A reassuring message wrapped in rib-tickling humor.

READ REVIEW

MONSTERS ARE AFRAID OF BABIES

A little boy learns he has nothing to fear from monsters as long as his baby sister is around.

“Everybody knows” that “monsters are afraid of babies!” In this sweet, wacky picture book, motley, frightful monsters become scared when confronted by a boy’s baby sister. As her brother looks on, the googly-eyed, lumpy, toothy, horned beasts of various sizes, shapes, and colors observe his little sister with alarm as she toddles through the house making messes, causing chaos, and bringing the monsters to tears by outdoing their “sticky and icky” and “loud and stinky” ways. Using comedy to calm children’s nighttime fears of monsters in the closet or under the bed and to help them see their maddening, drooling little sibling in a new light, the work is one of a series of three books launching a new publishing imprint by writer, director, and musician Tana (The Kitten, the Cat & the Apple, 2019, etc.). The loosely rhyming text is large and well spaced, and young readers and lapsitters will enjoy repeating the funny sound effects peppered throughout the story (“ERGG…DROOOOO…GUBB”). The team of Abbott and Leutwyler (King of Glee, 2019), which pictures the boy and his sister with beige-ish skin and dark brown eyes and hair—in the baby’s case, just one little curl spiraling up from the top of her head—has great fun with the witty depictions of the sadly intimidated monsters.

A reassuring message wrapped in rib-tickling humor.

Pub Date: Oct. 7, 2019

ISBN: 978-1-950033-00-3

Page Count: 26

Publisher: New Classics Pr Llc

Review Posted Online: Dec. 16, 2019

Kirkus Reviews Issue: March 1, 2020

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I AM NOT GOING TO GET UP TODAY!

After an eight-year interval, a Beginner Book by this well-loved originator of the series is welcome; and since Seuss hasn't chosen to illustrate it himself, we are lucky to have Stevenson as alternate. In the familiar Seuss pattern of a simple premise exaggerated to comic effect, a boy declares, "My bed is warm. My pillow's deep. Today's the day I'm going to sleep"—regardless of his mother, various arguments, successive waves of reinforcements, including the Marines, and a TV crew filming the momentous event. Actually, the development of the idea is a little tame compared with Seuss' other extravaganzas (and such determined all-day slumber is more the province of teen-agers and the good doctor's contemporaries than of readers at this level); but the book is delightfully enlivened by Stevenson's vigorous illustrations, which considerably augment the text by showing the full extent of the consternation caused by the hero's stubborness. Though there is plenty of the repetition required by learning readers, there are also some unusual words like Memphis, suggesting that this is not the easiest easy reader; but it has enough appeal to keep beginners entertained.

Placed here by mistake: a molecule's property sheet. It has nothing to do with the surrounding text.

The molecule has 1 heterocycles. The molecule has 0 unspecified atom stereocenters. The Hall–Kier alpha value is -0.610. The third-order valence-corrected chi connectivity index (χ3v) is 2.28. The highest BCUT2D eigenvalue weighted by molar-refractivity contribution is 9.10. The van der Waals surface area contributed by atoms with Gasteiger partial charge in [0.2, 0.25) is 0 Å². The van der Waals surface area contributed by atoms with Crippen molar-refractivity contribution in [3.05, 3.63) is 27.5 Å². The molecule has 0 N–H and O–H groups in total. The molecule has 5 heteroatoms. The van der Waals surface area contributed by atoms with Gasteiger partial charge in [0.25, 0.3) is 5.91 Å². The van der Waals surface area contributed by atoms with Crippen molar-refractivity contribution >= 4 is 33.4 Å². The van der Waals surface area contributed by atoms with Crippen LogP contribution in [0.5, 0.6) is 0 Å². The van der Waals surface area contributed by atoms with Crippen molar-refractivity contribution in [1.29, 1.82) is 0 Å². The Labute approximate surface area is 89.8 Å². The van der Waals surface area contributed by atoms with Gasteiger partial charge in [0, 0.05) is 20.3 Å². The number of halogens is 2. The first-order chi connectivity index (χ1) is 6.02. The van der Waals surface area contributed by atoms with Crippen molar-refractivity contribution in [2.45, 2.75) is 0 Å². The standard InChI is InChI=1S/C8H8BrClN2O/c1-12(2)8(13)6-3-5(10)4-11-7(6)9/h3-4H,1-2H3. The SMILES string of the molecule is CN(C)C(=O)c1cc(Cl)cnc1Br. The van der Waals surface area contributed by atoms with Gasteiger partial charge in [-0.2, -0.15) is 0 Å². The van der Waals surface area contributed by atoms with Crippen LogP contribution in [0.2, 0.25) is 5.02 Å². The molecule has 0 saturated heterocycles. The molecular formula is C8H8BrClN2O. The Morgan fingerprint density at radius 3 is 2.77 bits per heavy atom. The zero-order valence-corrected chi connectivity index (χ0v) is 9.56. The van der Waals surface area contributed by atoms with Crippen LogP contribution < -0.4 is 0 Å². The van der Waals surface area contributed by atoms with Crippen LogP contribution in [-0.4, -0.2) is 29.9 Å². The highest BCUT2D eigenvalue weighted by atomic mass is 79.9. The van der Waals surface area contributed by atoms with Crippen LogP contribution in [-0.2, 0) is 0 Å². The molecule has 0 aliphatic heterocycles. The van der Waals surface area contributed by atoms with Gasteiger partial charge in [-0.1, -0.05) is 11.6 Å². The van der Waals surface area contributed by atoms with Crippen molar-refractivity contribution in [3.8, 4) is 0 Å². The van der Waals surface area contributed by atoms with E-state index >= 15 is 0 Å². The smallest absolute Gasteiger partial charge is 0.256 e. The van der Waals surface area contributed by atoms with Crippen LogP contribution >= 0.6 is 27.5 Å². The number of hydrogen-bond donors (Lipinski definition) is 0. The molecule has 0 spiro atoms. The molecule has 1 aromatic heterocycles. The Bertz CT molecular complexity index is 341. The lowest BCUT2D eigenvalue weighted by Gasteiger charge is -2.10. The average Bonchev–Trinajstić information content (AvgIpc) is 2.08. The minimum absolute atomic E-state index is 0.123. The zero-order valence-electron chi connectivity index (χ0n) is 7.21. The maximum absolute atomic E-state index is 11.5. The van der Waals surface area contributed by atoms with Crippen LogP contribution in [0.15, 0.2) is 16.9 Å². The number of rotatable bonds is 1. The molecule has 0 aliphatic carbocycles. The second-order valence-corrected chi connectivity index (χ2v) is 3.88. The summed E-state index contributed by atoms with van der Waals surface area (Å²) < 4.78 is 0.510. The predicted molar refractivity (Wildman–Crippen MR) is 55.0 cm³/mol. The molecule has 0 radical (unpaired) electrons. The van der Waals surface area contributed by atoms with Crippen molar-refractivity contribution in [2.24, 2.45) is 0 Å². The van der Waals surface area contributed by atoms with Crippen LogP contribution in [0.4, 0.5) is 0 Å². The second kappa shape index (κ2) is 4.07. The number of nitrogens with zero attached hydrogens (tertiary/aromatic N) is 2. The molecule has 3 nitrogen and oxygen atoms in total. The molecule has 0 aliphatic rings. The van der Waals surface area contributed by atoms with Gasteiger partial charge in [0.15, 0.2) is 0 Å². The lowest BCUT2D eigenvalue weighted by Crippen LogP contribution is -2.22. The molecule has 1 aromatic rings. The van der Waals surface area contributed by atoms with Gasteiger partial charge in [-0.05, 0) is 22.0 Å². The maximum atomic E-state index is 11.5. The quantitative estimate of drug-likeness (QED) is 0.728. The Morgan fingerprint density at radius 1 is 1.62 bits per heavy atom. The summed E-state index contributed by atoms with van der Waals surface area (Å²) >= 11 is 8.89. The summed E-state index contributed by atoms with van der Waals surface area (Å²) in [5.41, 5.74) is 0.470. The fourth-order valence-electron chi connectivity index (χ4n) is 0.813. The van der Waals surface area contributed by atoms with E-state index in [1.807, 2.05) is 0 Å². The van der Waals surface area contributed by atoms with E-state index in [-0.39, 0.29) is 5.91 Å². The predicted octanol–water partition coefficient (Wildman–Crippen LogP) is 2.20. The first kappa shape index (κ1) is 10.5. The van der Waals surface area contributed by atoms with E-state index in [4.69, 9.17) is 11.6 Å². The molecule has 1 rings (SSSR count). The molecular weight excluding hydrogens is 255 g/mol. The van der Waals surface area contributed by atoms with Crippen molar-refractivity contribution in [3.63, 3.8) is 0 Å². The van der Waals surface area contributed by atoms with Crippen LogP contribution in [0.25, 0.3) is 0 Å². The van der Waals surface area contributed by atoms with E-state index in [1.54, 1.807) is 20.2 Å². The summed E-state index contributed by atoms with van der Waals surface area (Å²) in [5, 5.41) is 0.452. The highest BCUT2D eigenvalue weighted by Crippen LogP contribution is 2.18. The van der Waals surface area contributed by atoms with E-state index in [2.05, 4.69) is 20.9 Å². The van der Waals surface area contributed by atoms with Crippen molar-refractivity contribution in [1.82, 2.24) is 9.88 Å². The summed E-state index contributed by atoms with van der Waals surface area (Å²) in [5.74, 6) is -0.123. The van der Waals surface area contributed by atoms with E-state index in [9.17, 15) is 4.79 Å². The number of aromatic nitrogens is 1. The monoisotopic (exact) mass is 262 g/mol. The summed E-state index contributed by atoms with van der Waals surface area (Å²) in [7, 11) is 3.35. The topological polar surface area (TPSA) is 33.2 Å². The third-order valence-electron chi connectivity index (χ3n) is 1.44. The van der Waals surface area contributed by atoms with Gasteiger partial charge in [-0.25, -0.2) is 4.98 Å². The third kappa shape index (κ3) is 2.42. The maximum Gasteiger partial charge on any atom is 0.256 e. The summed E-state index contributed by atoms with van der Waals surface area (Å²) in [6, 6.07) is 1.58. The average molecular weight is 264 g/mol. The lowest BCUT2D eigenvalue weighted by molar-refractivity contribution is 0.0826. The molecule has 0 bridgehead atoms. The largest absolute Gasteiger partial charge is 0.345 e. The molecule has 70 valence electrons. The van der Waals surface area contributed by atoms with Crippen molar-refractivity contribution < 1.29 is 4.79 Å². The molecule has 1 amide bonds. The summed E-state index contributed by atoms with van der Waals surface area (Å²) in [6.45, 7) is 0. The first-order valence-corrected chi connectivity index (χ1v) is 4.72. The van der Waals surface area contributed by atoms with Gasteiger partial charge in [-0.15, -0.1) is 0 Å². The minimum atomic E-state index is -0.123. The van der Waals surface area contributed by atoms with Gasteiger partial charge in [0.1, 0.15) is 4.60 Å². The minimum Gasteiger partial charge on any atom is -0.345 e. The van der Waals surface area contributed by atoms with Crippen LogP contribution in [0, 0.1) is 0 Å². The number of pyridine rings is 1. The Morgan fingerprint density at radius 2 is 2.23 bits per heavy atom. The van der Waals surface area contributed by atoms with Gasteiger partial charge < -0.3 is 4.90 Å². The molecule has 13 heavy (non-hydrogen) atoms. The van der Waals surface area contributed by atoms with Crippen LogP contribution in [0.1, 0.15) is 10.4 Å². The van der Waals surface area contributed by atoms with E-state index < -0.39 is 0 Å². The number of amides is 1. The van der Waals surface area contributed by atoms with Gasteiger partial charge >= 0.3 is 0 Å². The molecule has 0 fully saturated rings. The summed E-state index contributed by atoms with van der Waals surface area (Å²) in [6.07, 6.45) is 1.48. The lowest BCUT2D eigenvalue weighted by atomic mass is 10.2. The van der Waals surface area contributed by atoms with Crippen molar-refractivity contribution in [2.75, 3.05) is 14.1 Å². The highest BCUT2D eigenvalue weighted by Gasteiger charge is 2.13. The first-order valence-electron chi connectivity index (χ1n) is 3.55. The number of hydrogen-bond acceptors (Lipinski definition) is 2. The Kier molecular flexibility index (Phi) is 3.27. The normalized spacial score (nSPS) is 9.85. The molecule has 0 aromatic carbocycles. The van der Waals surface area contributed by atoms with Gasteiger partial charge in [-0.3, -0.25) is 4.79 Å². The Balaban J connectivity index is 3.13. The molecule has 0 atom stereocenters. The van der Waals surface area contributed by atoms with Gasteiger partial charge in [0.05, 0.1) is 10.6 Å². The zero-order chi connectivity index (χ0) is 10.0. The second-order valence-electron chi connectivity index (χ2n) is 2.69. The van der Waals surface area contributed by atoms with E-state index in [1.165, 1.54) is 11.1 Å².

Pub Date: Oct. 12, 1987

ISBN: 0394892178

Page Count: 40

Publisher: Random House

Review Posted Online: Oct. 19, 2011

Kirkus Reviews Issue: Sept. 15, 1987

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THE LORAX

The greening of Dr. Seuss, in an ecology fable with an obvious message but a savingly silly style. In the desolate land of the Lifted Lorax, an aged creature called the Once-ler tells a young visitor how he arrived long ago in the then glorious country and began manufacturing anomalous objects called Thneeds from "the bright-colored tufts of the Truffula Trees." Despite protests from the Lorax, a native "who speaks for the trees," he continues to chop down Truffulas until he drives away the Brown Bar-ba-loots who had fed on the Tuffula fruit, the Swomee-Swans who can't sing a note for the smogulous smoke, and the Humming-Fish who had hummed in the pond now glumped up with Gluppity-Glupp. As for the Once-let, "1 went right on biggering, selling more Thneeds./ And I biggered my money, which everyone needs" — until the last Truffula falls. But one seed is left, and the Once-let hands it to his listener, with a message from the Lorax: "UNLESS someone like you/ cares a whole awful lot,/ nothing is going to get better./ It's not." The spontaneous madness of the old Dr. Seuss is absent here, but so is the boredom he often induced (in parents, anyway) with one ridiculous invention after another. And if the Once-let doesn't match the Grinch for sheer irresistible cussedness, he is stealing a lot more than Christmas and his story just might induce a generation of six-year-olds to care a whole lot.

Pub Date: Aug. 12, 1971

ISBN: 0394823370

Page Count: 72

Publisher: Random House

Review Posted Online: Oct. 19, 2011

Kirkus Reviews Issue: Sept. 1, 1971

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